Meanwhile, at a speech to the NAACP Wednesday, former President Bill Clinton said he regrets signing the “three-strikes” law and other legislation that dramatically increased prison sentences.
More than 50,000 people have signed an online petition calling for the Justice Department to probe the mysterious death of an African-American woman who died in a Texas jail. Twenty-eight-year-old Sandra Bland was arrested Friday after a traffic stop for failing to use her turn signal while changing lanes. Three days later, on Monday, she was found dead in her jail cell in Waller County, northwest of Houston. Jail officials said her death was a suicide, a claim disputed by her family.
Sharon Cooper, Sandra Bland’s sister: “We want to seek to understand what happened. We don’t know.”
On Thursday, video footage surfaced of her arrest, which appears to show police pushing Sandra Bland to the pavement and restraining her as she asks why she is being treated so roughly and why they slammed her head on the ground. Bland was involved in the Black Lives Matter movement and had posted a series of videos online speaking out against police brutality and racial injustice.
Sandra Bland: “I want the white folks to really understand out there, black people are truly — we’re doing as much as we can. Not all of us, but some of us are really doing as much as we can. And we can’t help but get [bleep] off when we see situations where it’s clear the black life didn’t matter. For those of you questioning why was he running away, well, [bleep], because in the news that we’ve seen as of late, you could stand there, surrender to the cops and still be killed.”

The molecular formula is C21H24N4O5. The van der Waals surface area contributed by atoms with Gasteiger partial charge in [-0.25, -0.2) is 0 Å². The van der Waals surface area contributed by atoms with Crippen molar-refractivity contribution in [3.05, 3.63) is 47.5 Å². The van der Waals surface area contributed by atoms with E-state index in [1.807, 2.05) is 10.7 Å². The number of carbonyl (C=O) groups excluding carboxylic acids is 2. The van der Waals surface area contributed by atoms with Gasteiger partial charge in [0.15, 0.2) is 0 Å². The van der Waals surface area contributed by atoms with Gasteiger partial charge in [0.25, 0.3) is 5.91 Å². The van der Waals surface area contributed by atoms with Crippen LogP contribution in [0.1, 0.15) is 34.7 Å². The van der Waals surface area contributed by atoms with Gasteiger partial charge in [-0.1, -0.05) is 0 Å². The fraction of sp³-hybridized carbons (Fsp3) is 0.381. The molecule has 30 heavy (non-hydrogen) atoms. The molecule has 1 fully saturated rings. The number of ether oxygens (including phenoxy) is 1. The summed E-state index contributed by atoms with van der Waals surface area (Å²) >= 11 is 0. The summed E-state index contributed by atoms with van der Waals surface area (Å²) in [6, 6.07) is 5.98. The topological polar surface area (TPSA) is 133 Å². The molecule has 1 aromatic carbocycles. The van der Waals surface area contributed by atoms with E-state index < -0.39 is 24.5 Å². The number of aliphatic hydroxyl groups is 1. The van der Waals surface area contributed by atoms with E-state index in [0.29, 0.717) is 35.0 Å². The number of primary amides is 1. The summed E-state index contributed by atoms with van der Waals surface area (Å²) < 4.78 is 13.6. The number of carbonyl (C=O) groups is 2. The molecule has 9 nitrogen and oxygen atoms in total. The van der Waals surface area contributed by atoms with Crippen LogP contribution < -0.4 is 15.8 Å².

President Obama’s former top military intelligence official has described the administration’s reliance on drones as a “failed strategy” that creates more terrorists. In an interview with Al Jazeera, retired U.S. Lt. Gen. Michael Flynn said, “When you drop a bomb from a drone … you are going to cause more damage than you are going to cause good.” Flynn served as head of the Pentagon’s Defense Intelligence Agency up until last August. Meanwhile, the U.S. reportedly carried out another drone strike in Somalia Thursday targeting militants with al-Shabab.
NASA is scheduled today to release more photos of Pluto, the last major unexplored body in the solar system. It is located three billion miles away from Earth. Initial images show Pluto has icy mountain ranges and a surprising lack of craters.
And journalist Marlene Sanders has died at the age of 84. One of the first female reporters on television, Sanders paved the way for women in media. She also produced multiple documentaries on the women’s movement. She spoke with Democracy Now! in 2006 about the death of Betty Friedan, whom Sanders profiled in her films.
Marlene Sanders: “I talked a lot about her impact and how she affected those of us in the media. You know, we organized at all the networks and at the newspapers and so forth to confront our management, since she was very important to give us moral support. This was a nerve-wracking business in the ’70s.”